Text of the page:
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I've been keeping this blog for all of my beekeeping years and I am beginning my 19th year of beekeeping in April 2024. Now there are more than 1300 posts on this blog. Please use the search bar below to search the blog for other posts on a subject in which you are interested. You can also click on the "label" at the end of a post and all posts with that label will show up. At the very bottom of this page is a list of all the labels I've used.

Even if you find one post on the subject, I've posted a lot on basic beekeeping skills like installing bees, harvesting honey, inspecting the hive, etc. so be sure to search for more once you've found a topic of interest to you. And watch the useful videos and slide shows on the sidebar. All of them have captions. Please share posts of interest via Facebook, Pinterest, etc.

I began this blog to chronicle my beekeeping experiences. I have read lots of beekeeping books, but nothing takes the place of either hands-on experience with an experienced beekeeper or good pictures of the process. I want people to have a clearer picture of what to expect in their beekeeping so I post pictures and write about my beekeeping saga here.Master Beekeeper Enjoy with me as I learn and grow as a beekeeper.

Need help with an Atlanta area swarm? Visit Found a Swarm? Call a Beekeeper. ‪(404) 482-1848‬

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Sunday, April 18, 2010

Desperate for Reassurance, the Hive Inspection at Home is a Success

I only had about 30 minutes after the hive inspection at Blue Heron before I had to go to my daughter's house for dinner. I ran through the house to the deck, lit my smoker, and checked my hives for hope in my beekeeping life.  I was upset about Blue Heron and needed to have some kind of good news.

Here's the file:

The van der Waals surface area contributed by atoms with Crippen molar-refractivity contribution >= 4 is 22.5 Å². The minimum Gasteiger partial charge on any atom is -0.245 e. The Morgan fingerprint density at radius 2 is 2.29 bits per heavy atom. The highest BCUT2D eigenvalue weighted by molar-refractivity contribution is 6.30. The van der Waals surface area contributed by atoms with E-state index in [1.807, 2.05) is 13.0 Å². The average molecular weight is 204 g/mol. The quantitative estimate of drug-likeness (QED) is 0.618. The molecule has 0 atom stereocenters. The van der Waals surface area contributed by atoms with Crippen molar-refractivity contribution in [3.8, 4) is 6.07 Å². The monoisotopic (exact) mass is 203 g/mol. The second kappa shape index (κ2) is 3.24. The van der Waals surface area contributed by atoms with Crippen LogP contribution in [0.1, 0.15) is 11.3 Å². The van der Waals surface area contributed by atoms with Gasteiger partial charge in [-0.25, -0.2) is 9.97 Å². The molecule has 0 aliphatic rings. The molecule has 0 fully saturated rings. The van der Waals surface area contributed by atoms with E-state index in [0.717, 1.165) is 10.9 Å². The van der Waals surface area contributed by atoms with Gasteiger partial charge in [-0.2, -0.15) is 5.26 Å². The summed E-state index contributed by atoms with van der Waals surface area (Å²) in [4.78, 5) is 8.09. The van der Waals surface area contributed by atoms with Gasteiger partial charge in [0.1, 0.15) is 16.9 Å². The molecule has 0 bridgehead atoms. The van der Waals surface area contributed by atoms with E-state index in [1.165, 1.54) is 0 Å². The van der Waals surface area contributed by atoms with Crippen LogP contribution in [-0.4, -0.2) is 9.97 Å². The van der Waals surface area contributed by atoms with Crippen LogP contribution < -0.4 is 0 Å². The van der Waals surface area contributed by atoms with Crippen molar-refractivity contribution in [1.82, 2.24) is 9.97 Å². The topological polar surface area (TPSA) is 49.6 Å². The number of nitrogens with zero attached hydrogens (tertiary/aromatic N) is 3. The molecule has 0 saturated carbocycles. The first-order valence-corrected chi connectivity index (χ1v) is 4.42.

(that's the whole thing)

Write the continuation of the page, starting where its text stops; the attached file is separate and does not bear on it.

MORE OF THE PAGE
I opened Mellona first, my over-wintered successful hive. Inside I found several frames of brood and eggs. I only stayed in there long enough to see and then closed up the hive.  If you'll click on the picture below, you can see eggs and small larvae in the cells on the left. RELIEF! This hive appears to have enough to share, so I could take a frame of brood and eggs from them for the Blue Heron hive.

Here's a close-up of the larvae in the cells in this hive.

Below is another view where you can see eggs in many cells.

Then I opened up the swarm hive to find that they were building this beautiful wax in the brood box. They also have completely filled a box of honey. I plan to give them another box tomorrow. I didn't have time to look extensively, but they have brood and eggs as well.

Finally I opened Aristaeus2, the hive that I gave a frame of brood and eggs to on April 5.  It's the 18th and they have made a beautiful queen cell from that frame.   The queen should emerge in the next day or two.  She'll spend a few days getting used to being alive and then she'll fly off to mate, hopefully successfully.

So tomorrow I'll put a new honey super on the swarm hive and I'll give another frame of brood and eggs from Mellona to Aristaeus2 just for insurance.  Maybe if things work out at home, I can get them to work out at Blue Heron as well.

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  1. Well yay! At least that's good news :)

  2. Dear Linda -- I spent quite a bit of time this past winter reading about beekeeping, attending beekeeping club meetings, and enjoying your blog.

    And now this spring, we've got our own tiny apiary in our backyard in Oakland California. We're taking a no-chemical approach, and so far things are going really well. We caught two swarms, and a friend divided her colony for us.

    Thank you for your clear writing, and inspiring videos and slide shows.

    Best Regards,
    Lisa and Robb


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